How To Read A Boring Book

If you read enough books, you will eventually stumble over a boring book. Not every book can be written to our pleasing. Now when we find ourselves reading a boring book, we are in most cases left with two options; we can either stop reading the book, or we can continue to read the book.

How to determine whether we should keep reading a boring book or not can itself be a difficult choice; only because it is not obvious that we should keep reading. If we spent our entire lives reading books, we would still have read less than 5% of all published knowledge, and so there are other books, of which are worthwhile, to read. Thus, some justly reason: why not read one of those worthwhile publications instead?

To continue reading is a choice I shall leave up to you. But for this article, I shall presume we have chosen to read the boring book, for whatever reason.

So, here is how to read a boring book:

      1. Relate the boring book to real life events or other books.
      2. Read the boring book in small, manageable chunks.
      3. Read boring books when awake and energetic.
      4. Read into the psychology of the author.

Those are some of the methods I find useful, as they make boring books a bit more entertaining or interesting. Lets read about each of them, one at a time.

Relate Boring Books to Events or Other Books

Many people read books like they are a vacuum of facts, with little to no relation to real life. I have seen finance students take personal finance classes, to then never develop their own personal finance spreadsheet. I have seen psychology students take therapy classes to then never take any therapy for their own problems. I have even seen economics students learn about supply and demand, and then only pursue something which is in high supply. Many people read books like they are vacuums, filled with facts that do not relate to life.

Books not only can be, but ought to be related to real life, especially books which are utterly boring. I know many people find finance and law boring to read, but many people also perk their ears up when discussions about changes in law or changes in public companies occur. So, even when the topic itself is boring, how that topic impacts their life is less than boring.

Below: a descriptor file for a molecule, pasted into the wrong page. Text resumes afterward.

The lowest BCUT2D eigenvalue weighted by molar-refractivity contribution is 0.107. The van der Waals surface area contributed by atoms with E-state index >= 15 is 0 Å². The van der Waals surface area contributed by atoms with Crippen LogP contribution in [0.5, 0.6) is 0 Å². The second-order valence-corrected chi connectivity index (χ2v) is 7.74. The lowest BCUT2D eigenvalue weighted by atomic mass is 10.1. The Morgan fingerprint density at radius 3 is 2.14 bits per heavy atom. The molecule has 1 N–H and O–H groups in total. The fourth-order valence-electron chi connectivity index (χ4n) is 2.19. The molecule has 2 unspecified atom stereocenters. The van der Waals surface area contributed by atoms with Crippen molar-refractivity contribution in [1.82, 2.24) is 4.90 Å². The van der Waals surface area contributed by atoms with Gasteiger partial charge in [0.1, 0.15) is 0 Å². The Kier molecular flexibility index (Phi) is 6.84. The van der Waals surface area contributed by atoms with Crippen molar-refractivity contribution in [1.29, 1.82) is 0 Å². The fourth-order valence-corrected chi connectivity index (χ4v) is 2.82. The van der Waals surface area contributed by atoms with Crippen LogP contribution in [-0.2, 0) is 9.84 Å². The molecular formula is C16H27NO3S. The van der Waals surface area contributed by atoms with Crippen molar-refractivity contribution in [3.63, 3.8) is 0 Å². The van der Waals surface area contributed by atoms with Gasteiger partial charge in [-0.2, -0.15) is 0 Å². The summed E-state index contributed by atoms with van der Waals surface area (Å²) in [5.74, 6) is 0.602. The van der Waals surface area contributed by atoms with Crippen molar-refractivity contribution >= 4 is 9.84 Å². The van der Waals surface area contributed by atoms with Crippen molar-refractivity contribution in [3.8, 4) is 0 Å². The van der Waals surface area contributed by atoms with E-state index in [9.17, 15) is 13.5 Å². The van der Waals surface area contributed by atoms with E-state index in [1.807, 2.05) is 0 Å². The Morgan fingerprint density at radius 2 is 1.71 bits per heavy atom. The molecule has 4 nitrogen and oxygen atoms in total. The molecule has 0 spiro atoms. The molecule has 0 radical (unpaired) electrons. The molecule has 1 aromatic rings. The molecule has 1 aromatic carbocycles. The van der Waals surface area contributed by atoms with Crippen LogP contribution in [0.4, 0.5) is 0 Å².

For example, let us consider finance. In finance, there are things called financial ratios and cashflows, which can be used to model the performance and value of businesses. Those concepts themselves might be utterly boring to read about, for some; but when we apply the concepts to something like our Instagram profile, it becomes a bit more exciting.

Take Present Value, for starters. Present value is a concept in finance that means: the current value of a future sum of money or stream of cash flows given a specified rate of return. When we relate that to Instagram, we can say, present value is: the current value of a future sum of followers or viewers given a specified rate of return. In finance, the present value of $2000 in the future might be $1500 currently, once risk, inflation, and other relevant factors are accounted for. For Instagram, the present value of 100 followers in the future might be 10 posts currently, once variance in post format, external social factors, and other relevant variables are accounted for.

So, when we relate the concept of present value to instagram, we can answer: how many posts must I make, now, to get 100 followers in the future. Put otherwise, how many posts must I create to gain 100 followers? The answer being 10 posts. Or said yet in another way, “the value of 100 followers in the future is 10 posts now”.

The point being, even something like finance, which I have heard over-and-over is boring, and that every finance book is boring, can be related to a real life situation. We can abstract a concept from the boring book and make it about something in our life that we find interesting.

In doing so, we make the book a bit more exciting than before, because we are making gains and thinking more complexly about some other aspect of our life, an aspect that we enjoy.

Boring Books Must be Read Slowly

I know some of us want to binge read books, and just get lost in a fictional or non-fictional world of cerebral entertainment. But when we have a boring book, that might not be the best idea, and here is why: burnout.